Internet speed in US is 50 times faster than in India
Hi guys!! Talk about being in the slow lane. While Indian government, telecom operators and TRAI that regulates web access, continue to be totally oblivious to the poor state of internet in the country, the US government has reclassified broadband as an internet connection with minimum speed of 25Mbps.
In India, TRAI defines broadband connection as an internet connection that has minimum 512Kbps. This means in the US internet is officially almost 50 times faster than what we get in India. Interestingly, in the US the available internet speed is often considered average or poor. In several European and Asian countries the average internet speed is even faster. At the same time the cost of connection and bandwidth is also cheaper.
"Reflecting advances in technology, market offerings by broadband providers and consumer demand, the FCC updated its broadband benchmark speeds to 25 megabits per second (Mbps) for downloads and 3 Mbps for uploads. The 4Mbps/1Mbps standard set in 2010 is dated and inadequate for evaluating whether advanced broadband is being deployed to all Americans in a timely way," said the FCC, which regulates telecom sector in the US.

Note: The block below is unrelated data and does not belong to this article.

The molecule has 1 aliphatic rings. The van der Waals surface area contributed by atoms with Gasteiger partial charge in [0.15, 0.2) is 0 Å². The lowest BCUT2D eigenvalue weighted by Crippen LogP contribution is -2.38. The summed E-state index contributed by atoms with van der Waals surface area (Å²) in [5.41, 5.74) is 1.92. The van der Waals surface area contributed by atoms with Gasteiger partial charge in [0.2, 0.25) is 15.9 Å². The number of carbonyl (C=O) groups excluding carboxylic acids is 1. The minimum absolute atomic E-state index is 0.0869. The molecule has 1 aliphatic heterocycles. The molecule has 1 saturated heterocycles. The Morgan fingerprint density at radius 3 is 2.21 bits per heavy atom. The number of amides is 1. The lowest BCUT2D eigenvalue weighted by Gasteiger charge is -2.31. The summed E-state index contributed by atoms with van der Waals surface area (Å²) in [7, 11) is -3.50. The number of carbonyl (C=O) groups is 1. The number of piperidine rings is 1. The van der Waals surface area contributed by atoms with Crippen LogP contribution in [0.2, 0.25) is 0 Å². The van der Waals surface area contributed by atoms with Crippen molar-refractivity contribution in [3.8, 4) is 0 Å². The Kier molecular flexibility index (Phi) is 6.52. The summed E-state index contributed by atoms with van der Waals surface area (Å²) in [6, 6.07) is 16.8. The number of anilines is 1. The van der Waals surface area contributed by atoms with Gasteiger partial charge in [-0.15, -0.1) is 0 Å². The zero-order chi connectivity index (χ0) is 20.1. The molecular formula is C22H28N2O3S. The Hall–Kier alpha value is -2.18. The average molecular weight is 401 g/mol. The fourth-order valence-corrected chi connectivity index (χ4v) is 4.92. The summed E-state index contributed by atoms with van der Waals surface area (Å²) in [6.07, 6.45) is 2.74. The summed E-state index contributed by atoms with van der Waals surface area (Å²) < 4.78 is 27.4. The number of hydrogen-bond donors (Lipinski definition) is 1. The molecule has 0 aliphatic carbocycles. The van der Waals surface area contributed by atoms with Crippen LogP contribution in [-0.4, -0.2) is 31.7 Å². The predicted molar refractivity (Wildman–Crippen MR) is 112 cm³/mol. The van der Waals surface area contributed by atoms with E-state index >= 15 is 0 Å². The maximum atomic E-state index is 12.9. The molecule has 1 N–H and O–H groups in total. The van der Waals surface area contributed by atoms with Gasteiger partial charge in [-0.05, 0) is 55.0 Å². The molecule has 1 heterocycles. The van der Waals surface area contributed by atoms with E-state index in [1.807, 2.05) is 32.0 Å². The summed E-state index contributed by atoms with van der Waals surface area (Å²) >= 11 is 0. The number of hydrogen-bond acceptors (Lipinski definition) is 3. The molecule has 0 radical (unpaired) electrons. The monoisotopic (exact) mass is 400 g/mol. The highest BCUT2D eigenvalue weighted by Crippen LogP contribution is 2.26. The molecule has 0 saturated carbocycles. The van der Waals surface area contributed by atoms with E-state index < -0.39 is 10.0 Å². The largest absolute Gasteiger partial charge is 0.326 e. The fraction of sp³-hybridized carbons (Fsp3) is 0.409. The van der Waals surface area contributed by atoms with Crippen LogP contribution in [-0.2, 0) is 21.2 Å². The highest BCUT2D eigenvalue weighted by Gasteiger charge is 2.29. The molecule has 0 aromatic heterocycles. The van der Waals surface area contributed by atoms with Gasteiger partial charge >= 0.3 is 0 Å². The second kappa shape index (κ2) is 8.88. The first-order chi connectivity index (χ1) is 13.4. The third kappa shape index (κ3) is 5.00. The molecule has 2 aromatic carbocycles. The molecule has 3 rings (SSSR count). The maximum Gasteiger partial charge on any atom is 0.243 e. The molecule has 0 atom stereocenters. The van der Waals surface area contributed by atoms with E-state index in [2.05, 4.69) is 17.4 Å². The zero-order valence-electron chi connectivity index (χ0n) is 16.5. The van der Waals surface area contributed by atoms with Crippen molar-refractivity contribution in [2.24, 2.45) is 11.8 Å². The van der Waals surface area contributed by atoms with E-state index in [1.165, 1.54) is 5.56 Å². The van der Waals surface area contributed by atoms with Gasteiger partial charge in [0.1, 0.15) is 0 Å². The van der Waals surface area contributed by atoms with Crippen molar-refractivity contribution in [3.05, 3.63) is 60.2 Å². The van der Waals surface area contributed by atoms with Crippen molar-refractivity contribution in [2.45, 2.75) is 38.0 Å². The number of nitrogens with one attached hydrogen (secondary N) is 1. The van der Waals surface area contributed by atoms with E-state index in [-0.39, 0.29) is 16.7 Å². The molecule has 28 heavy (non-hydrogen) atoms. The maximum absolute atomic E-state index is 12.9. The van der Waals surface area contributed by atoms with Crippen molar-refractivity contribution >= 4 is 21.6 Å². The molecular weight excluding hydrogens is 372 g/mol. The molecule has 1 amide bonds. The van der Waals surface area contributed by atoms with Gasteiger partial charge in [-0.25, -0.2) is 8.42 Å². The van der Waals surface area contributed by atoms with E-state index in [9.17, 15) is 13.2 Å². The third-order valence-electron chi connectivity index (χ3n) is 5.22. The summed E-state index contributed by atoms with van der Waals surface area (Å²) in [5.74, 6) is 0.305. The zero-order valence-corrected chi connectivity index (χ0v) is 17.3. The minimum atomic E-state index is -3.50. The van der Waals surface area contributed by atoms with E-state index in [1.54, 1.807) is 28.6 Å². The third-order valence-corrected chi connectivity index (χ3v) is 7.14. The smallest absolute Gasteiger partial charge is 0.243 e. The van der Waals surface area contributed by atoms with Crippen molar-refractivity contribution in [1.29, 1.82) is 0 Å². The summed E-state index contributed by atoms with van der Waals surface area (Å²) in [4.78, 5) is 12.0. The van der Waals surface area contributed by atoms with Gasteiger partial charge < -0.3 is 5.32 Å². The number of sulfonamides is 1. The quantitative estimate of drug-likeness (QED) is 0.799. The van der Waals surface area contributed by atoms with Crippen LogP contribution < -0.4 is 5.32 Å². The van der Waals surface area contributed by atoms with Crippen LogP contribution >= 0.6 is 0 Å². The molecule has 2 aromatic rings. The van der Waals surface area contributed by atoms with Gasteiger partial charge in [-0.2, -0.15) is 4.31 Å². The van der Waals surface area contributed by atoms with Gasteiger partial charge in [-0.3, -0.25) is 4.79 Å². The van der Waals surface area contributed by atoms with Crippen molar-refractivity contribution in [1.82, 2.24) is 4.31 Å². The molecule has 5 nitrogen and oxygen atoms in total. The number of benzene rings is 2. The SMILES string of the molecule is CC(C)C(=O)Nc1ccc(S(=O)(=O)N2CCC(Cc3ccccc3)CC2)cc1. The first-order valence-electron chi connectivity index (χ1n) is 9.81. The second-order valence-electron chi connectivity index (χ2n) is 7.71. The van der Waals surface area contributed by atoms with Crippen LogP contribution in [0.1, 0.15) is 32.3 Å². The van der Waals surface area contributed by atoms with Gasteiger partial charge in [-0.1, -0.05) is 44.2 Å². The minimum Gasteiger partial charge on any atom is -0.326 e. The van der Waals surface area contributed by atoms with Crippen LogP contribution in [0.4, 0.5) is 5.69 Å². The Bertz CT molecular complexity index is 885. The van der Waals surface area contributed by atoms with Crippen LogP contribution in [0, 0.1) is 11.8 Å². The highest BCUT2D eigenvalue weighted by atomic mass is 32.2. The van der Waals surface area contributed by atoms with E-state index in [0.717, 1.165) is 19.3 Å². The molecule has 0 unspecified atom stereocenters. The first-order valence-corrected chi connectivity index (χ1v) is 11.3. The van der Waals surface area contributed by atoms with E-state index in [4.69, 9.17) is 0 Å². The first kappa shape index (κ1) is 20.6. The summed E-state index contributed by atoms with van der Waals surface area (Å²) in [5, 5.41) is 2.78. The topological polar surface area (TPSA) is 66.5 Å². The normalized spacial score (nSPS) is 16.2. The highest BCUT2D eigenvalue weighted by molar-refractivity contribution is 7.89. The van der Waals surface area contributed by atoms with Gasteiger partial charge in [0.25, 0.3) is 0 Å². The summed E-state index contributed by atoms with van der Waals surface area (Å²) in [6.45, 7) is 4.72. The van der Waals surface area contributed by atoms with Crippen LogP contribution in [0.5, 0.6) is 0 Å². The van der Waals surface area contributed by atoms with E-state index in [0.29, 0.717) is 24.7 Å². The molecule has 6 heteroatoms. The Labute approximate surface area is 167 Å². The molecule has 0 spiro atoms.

Meanwhile, Federal Trade Commission (FTC), another US government body, is going after telecom operators that promise unlimited internet connections but after consumption of certain amount of bandwidth, reduce the speed of the connection.
On Thursday , FTC said, "The issue here is simple: When you promise consumers 'unlimited,' that means unlimited."
However, it also clarified that it was going after the telecom operators over the misleading use of word "unlimited". It was an advertising related matter and not something about the practice of throttling data.
Of course, such practices are common in India and yet neither TRAI nor Department of Telecommunications have done anything about it. Currently, in India it is almost impossible to find a truly unlimited internet plan. All telecom operators and broadband service providers offer bandwidth limited plans where the already very low connection speed drops to 512Kbps or 256Kbps once certain amount of bandwidth has been consumed.
Telecom operators call these plans "fair use policy" and justify it by saying that heavy internet users have to be stopped from consuming bandwidth.